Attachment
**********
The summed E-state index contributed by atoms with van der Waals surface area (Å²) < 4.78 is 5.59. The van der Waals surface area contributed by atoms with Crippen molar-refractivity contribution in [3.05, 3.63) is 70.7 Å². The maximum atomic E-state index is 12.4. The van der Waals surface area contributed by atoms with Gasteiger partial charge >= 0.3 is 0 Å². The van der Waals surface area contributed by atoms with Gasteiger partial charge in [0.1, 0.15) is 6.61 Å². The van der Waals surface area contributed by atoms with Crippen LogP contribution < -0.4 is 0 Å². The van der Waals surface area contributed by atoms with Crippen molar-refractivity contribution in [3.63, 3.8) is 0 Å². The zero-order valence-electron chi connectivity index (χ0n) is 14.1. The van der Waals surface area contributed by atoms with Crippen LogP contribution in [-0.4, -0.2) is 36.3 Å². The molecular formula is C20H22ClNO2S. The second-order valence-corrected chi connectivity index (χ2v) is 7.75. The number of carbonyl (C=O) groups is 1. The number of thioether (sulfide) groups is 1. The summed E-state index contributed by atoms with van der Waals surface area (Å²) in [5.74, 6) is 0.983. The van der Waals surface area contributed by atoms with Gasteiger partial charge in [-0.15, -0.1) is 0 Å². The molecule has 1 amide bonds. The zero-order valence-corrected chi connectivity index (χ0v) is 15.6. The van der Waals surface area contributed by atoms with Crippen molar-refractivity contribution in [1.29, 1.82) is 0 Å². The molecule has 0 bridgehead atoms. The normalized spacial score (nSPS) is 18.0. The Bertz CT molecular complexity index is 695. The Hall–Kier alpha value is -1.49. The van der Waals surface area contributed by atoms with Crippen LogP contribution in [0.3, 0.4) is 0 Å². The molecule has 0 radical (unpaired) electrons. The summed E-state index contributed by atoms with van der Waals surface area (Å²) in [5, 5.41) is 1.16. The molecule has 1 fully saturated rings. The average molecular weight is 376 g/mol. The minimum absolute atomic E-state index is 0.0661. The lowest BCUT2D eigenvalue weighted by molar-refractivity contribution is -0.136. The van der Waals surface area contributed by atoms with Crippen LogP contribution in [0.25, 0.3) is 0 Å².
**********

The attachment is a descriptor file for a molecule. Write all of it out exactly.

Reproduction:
The summed E-state index contributed by atoms with van der Waals surface area (Å²) < 4.78 is 5.59. The van der Waals surface area contributed by atoms with Crippen molar-refractivity contribution in [3.05, 3.63) is 70.7 Å². The maximum atomic E-state index is 12.4. The van der Waals surface area contributed by atoms with Gasteiger partial charge >= 0.3 is 0 Å². The van der Waals surface area contributed by atoms with Gasteiger partial charge in [0.1, 0.15) is 6.61 Å². The van der Waals surface area contributed by atoms with Crippen LogP contribution < -0.4 is 0 Å². The van der Waals surface area contributed by atoms with Crippen molar-refractivity contribution in [3.63, 3.8) is 0 Å². The zero-order valence-electron chi connectivity index (χ0n) is 14.1. The van der Waals surface area contributed by atoms with Crippen LogP contribution in [-0.4, -0.2) is 36.3 Å². The molecular formula is C20H22ClNO2S. The second-order valence-corrected chi connectivity index (χ2v) is 7.75. The number of carbonyl (C=O) groups is 1. The number of thioether (sulfide) groups is 1. The summed E-state index contributed by atoms with van der Waals surface area (Å²) in [5.74, 6) is 0.983. The van der Waals surface area contributed by atoms with Gasteiger partial charge in [-0.15, -0.1) is 0 Å². The molecule has 1 amide bonds. The zero-order valence-corrected chi connectivity index (χ0v) is 15.6. The van der Waals surface area contributed by atoms with Crippen molar-refractivity contribution in [1.29, 1.82) is 0 Å². The molecule has 0 bridgehead atoms. The normalized spacial score (nSPS) is 18.0. The Bertz CT molecular complexity index is 695. The Hall–Kier alpha value is -1.49. The van der Waals surface area contributed by atoms with Crippen LogP contribution in [0.3, 0.4) is 0 Å². The molecule has 0 radical (unpaired) electrons. The summed E-state index contributed by atoms with van der Waals surface area (Å²) in [5, 5.41) is 1.16. The molecule has 1 fully saturated rings. The average molecular weight is 376 g/mol. The minimum absolute atomic E-state index is 0.0661. The lowest BCUT2D eigenvalue weighted by molar-refractivity contribution is -0.136. The van der Waals surface area contributed by atoms with Crippen LogP contribution in [0.25, 0.3) is 0 Å².